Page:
Following the just completed teleprompted preaching of concentrated, yet inverse, truthiness, we find that yet another bankrupt country has in fact been lying about its economic prospects. Following the recent stunning disclosure out of Portugal that contrary to constat promises to the contrary the country was in fact, broke, now we get another admission, this time from a country already bankrupt. Per the FT: "Greece needs time to convince international investors about its reform programme and may not be able to return to financial markets next year as planned, its finance minister has admitted. Greece’s budget plans are fully funded this year but Athens will have to raise between €25bn-€30bn on financial markets in 2012 – a step that would mark the first stage of its international rehabilitation. But Mr Papaconstantinou suggested that goal was in doubt and the timetable would not become clearer until an EU-IMF agreement had been struck for Portugal, the latest victim in the eurozone debt crisis. “A judgment cannot be made before the summer and before Portugal closes its deal,” he said." So now it is trendy for one broke country to bash another broke country? In retrospect Greece should have a right of first refusal of bailout funding: after all it first (was forced to) disclose its bankruptcy. Surely there should be some brownie points for that. But all this may well be moot: Germany is now openly saying the need for a Greek restructuring is coming. Which means that senior creditor haircuts (supposedly up to 50%) are imminent.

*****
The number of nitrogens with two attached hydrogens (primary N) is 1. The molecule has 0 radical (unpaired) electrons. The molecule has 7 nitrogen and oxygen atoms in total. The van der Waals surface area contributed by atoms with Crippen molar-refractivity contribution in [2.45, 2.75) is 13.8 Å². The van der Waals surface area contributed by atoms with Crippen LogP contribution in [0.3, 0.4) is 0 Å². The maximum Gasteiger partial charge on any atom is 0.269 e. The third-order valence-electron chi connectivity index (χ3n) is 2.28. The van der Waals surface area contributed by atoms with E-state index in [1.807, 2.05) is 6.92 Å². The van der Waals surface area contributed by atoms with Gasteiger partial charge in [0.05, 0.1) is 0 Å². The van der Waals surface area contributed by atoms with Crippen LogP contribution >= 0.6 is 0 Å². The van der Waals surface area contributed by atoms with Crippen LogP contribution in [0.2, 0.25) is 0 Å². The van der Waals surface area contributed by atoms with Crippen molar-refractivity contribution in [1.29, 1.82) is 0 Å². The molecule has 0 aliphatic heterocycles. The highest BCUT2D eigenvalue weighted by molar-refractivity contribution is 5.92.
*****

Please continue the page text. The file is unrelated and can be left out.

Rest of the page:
Germany acknowledged for the first time on Wednesday that Greece may need to restructure its debt but said such a step could only be pursued before 2013 if it were done on a voluntary basis.
In an interview with Die Welt newspaper, German Finance Minister Wolfgang Schaeuble said on Wednesday "additional steps" would have to be taken to deal with Greece's huge debt burden if an analysis from the European Central Bank and European Commission in June showed it is unsustainable.
When asked by the daily how Greece, or other countries like Portugal, would ever be able to eliminate their "mountains of debt", Schaeuble said:
"In June we will get a progress report. I'm expecting a detailed analysis on the debt sustainability of Greece, that will be done in consultation with the Commission and the ECB. If this report concludes that there are doubts about the debt sustainability of Greece, something must be done about it."
Schaeuble made clear, however, that any restructuring would have to happen on a voluntary basis if done before 2013, when new rules go into effect that envision private creditors shouldering losses in the event debt relief is provided to stricken euro zone states
"Until then a restructuring could only take place on a voluntary basis," Schaeuble said.
Yes, bankers are just lining up to be forced to disclose that their holdings of Greek debt, market at par plus, need to be haircut by over half.
Earlier on Wednesday, German weekly Die Zeit reported that EU experts have estimated that Greece must wipe away 40-50 percent of its debt load through a restructuring in order to return to a sustainable economic path
The newspaper, citing EU sources, said no decision had been taken on whether to pursue a restructuring of Greek debt, but various options were under consideration, including "less radical" solutions like a voluntary extension of maturities.
Which means a viable "fresh start" position will require at least a 100% haircut. And so what - by now each European bank should have been able to access the Fed's discount window and buy enough Netflix to make up for any possible losses associated with a complete wipe out of not only Greece but every single other insolvent European country. Which would be pretty much all of them.